Where, as here, the defendant, on trial for the offense of involuntary manslaughter in the commission of an unlawful act, is charged with the violation of a specific penal statute proximately resulting in the death of the victim, and there is evidence authorizing a finding that these charges are true, a new trial will not be ordered by this court on the general grounds only.
Frank Hagans was, by agreement, tried by the court without a jury and convicted on an indictment charging him with involuntary manslaughter in the commission of an unlawful act, which act was a violation of Code 68-303 (d), providing in part as follows: "An operator of a vehicle overtaking another vehicle going in the same direction and desiring to pass the same, shall pass to the left of the vehicle overtaken: Provided, that the way ahead is clear of approaching traffic, but if the way is not clear he shall not pass unless the width of the roadway is sufficient to allow his vehicle to pass to the right of the center thereof in the direction in which his vehicle is moving." From the testimony of Wiggins, the only eyewitness, on behalf of the State, it appeared that Wiggins was second and the defendant third in a line of three cars driving north on the Louisville Road about 8:15 p.m. on August 15, 1953; that it was dark; that Wiggins in his automobile wished to pass the automobile of Bing in front of him and turned his vehicle into the left-hand lane of the two-lane highway for this purpose, then saw the lights of an approaching automobile and, realizing that he could not pass, pulled back in the right-hand lane behind Bing's car; that the defendant, driving a truck, pulled into the left-hand lane behind him for the purpose of following him around the lead automobile, but that, when Wiggins saw the lights of the approaching car and got back in line, the defendant "was doing pretty well and he didn't slow down; he just come by me and started by Bing's car when he hit him." The defendant's truck collided with the approaching automobile, killing its occupant. All three automobiles had been traveling down the road at about 35 miles per hour. The defendant offered character witnesses, and made a statement in which he said that the man ahead of him pulled out to go around, and he pulled out to go around; then the man ahead pulled back to the right, and he saw the oncoming light for the first time and tried to go to the left, but was hit before he could get out of the way; that he never saw the light of the car until he was so close he could not get out of the way.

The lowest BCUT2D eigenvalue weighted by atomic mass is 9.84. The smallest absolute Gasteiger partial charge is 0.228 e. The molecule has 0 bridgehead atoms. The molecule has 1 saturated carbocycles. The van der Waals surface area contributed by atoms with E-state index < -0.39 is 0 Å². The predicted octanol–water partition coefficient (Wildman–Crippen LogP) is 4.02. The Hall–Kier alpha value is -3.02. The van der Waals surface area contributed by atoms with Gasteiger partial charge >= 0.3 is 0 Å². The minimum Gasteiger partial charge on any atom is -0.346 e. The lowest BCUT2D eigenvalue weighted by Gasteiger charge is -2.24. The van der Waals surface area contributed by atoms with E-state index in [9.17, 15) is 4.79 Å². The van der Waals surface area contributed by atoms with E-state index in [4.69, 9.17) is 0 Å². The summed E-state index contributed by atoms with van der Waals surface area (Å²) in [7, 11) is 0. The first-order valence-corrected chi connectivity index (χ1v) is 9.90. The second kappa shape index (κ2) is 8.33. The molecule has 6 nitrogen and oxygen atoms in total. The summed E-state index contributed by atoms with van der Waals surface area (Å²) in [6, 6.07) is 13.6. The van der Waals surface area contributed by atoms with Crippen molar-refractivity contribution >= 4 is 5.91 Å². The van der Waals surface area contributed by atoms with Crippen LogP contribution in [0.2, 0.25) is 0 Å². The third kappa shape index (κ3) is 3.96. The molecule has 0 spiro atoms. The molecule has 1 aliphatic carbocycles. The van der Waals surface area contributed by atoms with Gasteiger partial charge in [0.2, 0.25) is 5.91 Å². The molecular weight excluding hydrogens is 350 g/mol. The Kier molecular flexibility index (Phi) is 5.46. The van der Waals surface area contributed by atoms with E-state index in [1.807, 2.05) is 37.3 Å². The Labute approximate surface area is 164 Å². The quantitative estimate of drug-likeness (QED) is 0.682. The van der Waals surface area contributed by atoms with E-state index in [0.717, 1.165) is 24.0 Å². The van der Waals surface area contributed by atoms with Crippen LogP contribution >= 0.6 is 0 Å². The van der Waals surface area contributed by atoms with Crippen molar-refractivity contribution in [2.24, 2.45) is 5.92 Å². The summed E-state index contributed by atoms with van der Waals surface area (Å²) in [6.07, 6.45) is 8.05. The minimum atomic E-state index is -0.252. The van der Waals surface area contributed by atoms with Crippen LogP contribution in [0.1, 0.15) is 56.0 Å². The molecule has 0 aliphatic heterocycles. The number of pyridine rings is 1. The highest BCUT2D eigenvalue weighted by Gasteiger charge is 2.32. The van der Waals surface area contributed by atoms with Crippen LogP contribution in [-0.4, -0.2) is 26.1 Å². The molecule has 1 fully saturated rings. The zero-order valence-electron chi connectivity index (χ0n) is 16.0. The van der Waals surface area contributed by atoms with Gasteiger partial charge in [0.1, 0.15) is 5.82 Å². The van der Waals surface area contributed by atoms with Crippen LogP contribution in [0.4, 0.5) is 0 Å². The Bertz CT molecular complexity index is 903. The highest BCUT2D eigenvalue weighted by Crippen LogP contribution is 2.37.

In Lester v. State, 51 Ga. App. 146 (179 S. E. 869), that part of Code 68-303 (d) which prohibits passing to the left of the center of the road where the way ahead is not clear was held not so vague and indefinite as to be unenforceable. Accordingly, the defendant's violation of this statute would constitute negligence per se, unless the violation was the result of an emergency unmixed with any fault of his own; and whether or not such an emergency existed is ordinarily a jury question. Olliff v. Howard, 33 Ga. App. 778 (127 S. E. 821); Doyle v. Dyer, 77 Ga. App. 266 (48 S. E. 2d 488). The court here, sitting as a jury, found that no such emergency existed, and found in effect that the defendant had offered no sufficient reason in support of his statement that he was unable to get back in line, but that, on the contrary, he attempted to pass Wiggins' car after it had gotten back in line, and also to pass the automobile ahead of it, instead of applying his brakes and pulling over as Wiggins did. This finding is supported by the testimony of Wiggins that the defendant "was doing pretty well" and "didn't slow down." Accordingly, the only question for decision is whether this conduct, in violation of statute, shows such a degree of negligence as to be criminal negligence authorizing a verdict of guilty of involuntary manslaughter in the commission of an unlawful act. In Cain v. State, 55 Ga. App. 376, 380 (190 S. E. 371), it is held: "Under our law, criminal negligence may be either gross or wilful and wanton negligence, but not merely slight or ordinary . . . If [the defendant] acts in violation of a positive statute and his violation is the direct cause of the injury or death, the intent may be implied, although it is ultimately a matter for the jury to determine under instructions given by the court." It cannot be said as a matter of law that the defendant's negligence in blindly following another vehicle into the left lane of traffic, and then in attempting to pass both cars after the one ahead of him had pulled back in line (no emergency being shown which prevented him from also slowing his speed and following the lead car back to the right side of the road), was no more than ordinary negligence. Accordingly, the general grounds of the motion for a new trial are without merit.
Judgment affirmed. Gardner, P. J., and Carlisle, J., concur.